The Properties of Tapestry Pages

In the previous part of this tutorial we started to build a new project, GuessTheWord. The project is very simple, but we are going to spend a lot of time working on it and experimenting with it. This is because the main aim is to learn a lot about the most basic concepts of Tapestry. For every important concept, I want to show you a number of options as to how it can be implemented and explain which option is good for what.

Today we are going to deal with the properties of Tapestry pages. Properties are very important because they facilitate the exchange of information between different parts of a Tapestry application. Components on the page obtain their values from page properties and then report the changed values back to the page. We also normally use properties to pass information from one page to another and to allow different components to speak to each other.

But before discussing properties, we need to be familiar with one important feature of Tapestry’s architecture.

Tapestry pages and pooling

It is important to remember that Tapestry pages are pooled.

To create a page, we usually extend our new page class from Tapestry’s BasePage, and that class has already plenty of functionality for us to reuse, with quite a number of different properties and methods (if you are curious, have a look at BasePage class in Tapestry API:  As a result, creating an instance of a page class is an expensive operation, in terms of computer resources.

To avoid creating a page object every time when yet another of your numerous users requests the page, Tapestry has a pool for every kind of page and stores in that pool some number of instances of the given page class. So there is always a pool for the Home page instances in every application, but our application also has a pool for the Secret page instances.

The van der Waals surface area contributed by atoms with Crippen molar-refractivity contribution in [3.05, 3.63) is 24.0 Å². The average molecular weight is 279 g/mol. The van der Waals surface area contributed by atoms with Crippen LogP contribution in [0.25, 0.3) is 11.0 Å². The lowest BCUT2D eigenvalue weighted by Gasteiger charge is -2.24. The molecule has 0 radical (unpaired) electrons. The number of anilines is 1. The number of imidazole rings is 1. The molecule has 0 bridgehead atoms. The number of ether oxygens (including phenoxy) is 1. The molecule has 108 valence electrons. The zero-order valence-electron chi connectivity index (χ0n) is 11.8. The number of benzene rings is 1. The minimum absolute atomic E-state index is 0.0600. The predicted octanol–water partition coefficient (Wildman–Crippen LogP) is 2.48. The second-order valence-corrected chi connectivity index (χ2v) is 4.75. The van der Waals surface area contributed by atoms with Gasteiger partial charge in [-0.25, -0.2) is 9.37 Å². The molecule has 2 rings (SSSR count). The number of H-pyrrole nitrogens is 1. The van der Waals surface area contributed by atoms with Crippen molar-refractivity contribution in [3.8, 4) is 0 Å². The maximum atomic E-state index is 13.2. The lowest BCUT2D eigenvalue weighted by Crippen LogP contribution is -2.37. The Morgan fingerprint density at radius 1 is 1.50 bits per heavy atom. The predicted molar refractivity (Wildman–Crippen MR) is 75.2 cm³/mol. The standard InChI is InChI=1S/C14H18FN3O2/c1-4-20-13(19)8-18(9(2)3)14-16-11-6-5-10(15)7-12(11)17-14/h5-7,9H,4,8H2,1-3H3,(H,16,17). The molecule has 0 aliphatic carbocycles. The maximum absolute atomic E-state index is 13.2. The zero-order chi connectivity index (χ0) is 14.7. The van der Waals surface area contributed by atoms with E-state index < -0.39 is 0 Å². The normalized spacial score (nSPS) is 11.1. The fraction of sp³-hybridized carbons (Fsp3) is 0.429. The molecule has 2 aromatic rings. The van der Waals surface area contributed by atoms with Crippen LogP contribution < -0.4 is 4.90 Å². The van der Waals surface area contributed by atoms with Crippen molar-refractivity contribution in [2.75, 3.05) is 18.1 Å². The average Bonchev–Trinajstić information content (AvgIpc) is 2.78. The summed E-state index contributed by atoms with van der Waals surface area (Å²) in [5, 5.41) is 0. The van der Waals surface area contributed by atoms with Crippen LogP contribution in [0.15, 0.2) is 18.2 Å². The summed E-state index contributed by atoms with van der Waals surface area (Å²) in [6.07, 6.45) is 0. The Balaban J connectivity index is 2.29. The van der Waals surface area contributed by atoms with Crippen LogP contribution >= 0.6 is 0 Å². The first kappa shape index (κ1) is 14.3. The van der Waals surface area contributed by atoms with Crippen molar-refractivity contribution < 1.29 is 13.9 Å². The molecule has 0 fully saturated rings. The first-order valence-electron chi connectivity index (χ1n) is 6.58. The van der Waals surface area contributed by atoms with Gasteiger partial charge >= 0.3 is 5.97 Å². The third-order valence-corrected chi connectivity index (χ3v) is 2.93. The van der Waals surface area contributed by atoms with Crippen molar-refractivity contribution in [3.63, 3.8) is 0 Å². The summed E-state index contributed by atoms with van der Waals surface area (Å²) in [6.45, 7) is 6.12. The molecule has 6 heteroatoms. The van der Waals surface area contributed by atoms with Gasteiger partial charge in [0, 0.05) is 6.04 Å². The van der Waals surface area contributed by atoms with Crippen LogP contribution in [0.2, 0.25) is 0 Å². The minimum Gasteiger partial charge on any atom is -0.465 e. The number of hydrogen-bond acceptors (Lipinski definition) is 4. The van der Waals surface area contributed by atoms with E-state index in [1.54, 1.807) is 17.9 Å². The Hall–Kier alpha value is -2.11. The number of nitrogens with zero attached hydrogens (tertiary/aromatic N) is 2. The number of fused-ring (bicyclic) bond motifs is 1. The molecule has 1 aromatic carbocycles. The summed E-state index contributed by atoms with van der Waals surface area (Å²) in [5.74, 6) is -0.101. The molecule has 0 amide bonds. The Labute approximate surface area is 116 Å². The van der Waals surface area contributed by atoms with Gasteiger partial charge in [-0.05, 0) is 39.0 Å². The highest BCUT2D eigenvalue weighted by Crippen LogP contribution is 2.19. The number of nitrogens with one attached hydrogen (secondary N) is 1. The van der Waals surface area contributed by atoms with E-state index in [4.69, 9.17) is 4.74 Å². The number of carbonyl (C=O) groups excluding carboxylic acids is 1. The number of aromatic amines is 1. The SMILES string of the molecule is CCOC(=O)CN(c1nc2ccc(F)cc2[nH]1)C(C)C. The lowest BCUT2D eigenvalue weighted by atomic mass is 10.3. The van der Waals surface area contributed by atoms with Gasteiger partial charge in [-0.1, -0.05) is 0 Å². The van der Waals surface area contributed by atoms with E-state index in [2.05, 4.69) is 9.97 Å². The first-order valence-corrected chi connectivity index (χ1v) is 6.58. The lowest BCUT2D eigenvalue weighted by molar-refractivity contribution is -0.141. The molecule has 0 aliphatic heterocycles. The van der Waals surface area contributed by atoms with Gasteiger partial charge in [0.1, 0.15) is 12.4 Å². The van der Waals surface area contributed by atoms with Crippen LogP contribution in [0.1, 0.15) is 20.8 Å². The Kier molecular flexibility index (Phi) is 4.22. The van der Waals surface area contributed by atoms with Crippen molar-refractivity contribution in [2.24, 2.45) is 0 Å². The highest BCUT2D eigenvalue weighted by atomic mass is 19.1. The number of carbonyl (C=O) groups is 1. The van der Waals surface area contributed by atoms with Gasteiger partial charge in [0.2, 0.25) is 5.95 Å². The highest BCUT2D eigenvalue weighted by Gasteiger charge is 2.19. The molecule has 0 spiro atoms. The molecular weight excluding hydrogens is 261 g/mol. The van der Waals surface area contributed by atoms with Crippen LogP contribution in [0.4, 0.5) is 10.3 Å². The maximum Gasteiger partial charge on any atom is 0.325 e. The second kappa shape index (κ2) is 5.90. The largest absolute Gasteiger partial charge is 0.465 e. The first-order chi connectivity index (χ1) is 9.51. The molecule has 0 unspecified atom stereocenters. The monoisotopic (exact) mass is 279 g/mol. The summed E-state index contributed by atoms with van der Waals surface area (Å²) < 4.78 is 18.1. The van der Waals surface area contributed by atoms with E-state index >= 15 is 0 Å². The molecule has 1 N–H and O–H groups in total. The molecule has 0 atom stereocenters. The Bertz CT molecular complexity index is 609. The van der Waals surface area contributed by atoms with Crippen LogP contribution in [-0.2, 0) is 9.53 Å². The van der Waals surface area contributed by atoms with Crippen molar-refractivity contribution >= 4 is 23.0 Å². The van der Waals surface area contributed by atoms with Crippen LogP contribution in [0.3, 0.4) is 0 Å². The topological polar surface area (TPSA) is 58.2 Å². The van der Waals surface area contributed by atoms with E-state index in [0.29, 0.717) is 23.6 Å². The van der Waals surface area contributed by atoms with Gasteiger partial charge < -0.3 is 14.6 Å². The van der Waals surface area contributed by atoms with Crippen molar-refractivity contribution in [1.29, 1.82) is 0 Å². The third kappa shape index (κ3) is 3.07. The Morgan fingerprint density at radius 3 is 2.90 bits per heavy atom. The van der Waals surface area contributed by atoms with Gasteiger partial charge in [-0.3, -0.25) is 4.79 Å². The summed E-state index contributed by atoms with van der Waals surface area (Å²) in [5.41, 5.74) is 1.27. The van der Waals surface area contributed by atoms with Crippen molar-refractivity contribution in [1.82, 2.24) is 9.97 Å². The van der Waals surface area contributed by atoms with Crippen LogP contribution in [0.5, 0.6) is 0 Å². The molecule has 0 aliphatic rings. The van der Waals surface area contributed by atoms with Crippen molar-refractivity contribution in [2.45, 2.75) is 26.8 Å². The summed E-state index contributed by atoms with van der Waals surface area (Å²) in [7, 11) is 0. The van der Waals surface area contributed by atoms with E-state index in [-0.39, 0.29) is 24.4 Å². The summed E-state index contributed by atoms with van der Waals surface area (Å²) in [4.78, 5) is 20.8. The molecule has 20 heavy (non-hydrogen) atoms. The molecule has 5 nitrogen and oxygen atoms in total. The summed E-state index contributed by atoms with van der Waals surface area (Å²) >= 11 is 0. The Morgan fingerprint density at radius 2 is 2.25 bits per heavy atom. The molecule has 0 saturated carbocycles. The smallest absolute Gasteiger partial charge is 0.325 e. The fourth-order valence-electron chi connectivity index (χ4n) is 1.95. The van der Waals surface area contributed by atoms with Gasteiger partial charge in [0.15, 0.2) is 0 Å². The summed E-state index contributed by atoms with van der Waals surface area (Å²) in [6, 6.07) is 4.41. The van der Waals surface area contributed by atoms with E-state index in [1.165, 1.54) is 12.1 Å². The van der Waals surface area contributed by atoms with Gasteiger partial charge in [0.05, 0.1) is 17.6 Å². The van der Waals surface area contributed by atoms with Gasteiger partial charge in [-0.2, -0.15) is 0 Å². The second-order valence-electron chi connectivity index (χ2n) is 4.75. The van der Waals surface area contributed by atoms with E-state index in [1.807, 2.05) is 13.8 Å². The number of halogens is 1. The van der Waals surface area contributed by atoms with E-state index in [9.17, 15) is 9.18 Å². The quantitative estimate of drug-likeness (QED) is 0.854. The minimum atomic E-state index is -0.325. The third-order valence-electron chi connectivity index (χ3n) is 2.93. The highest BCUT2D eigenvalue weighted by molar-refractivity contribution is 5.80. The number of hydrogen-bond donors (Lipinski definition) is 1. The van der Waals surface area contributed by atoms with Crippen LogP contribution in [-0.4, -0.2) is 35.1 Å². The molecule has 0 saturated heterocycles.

When a user requests a page, Tapestry takes an instance of that page from the corresponding pool and uses that instance to produce appropriate HTML code and send it to the user’s browser. At some point after that, the page class instance can be sent back to the pool and then reused to serve another client. And when the first client in a few minutes submits a form with their input, some completely different page instance can be used to handle the submission.

It is important to know this detail of Tapestry’s architecture because it will influence the way we shall write our code in a few cases. In particular, this is important for managing page properties properly.

{mospagebreak title=Different ways to manage page properties}

Let’s imagine that we have requested the Home page while working with the already created part of our GuessTheWord application. Tapestry took an instance of the Home page class from the pool and used it to produce an appropriate HTML to be sent to our browser. In this process, the page class has checked whether there is some initial value to display in the secretWord text box (implemented as a TextField component). For this, the getTheWord() method of the page class was invoked.

We have trusted Tapestry to create and maintain theWord property by writing an abstract getter method like this:

public abstract String getTheWord();

Because of this, theWord property will be initially always set to null, so the empty text box will be displayed, or exactly what the creators of the Web application wanted.

But let’s imagine that we have created the same property in the traditional Java way, by writing a private class member and accessor methods for it ourselves:

private String theWord;


public String getTheWord() {

   return theWord;



public void setTheWord(String theWord) {

   this.theWord = theWord;


Say we have played with the application and tried to guess the secret word. Every time we submitted the form with a version of the secret word entered into the secretWord component, an instance of the Home page class on the server side was used to serve our submission. The setTheWord() method of that page class was invoked to store our word in its private property. Then some code (yet to be written) was used to define whether the word is correct or not and to act accordingly.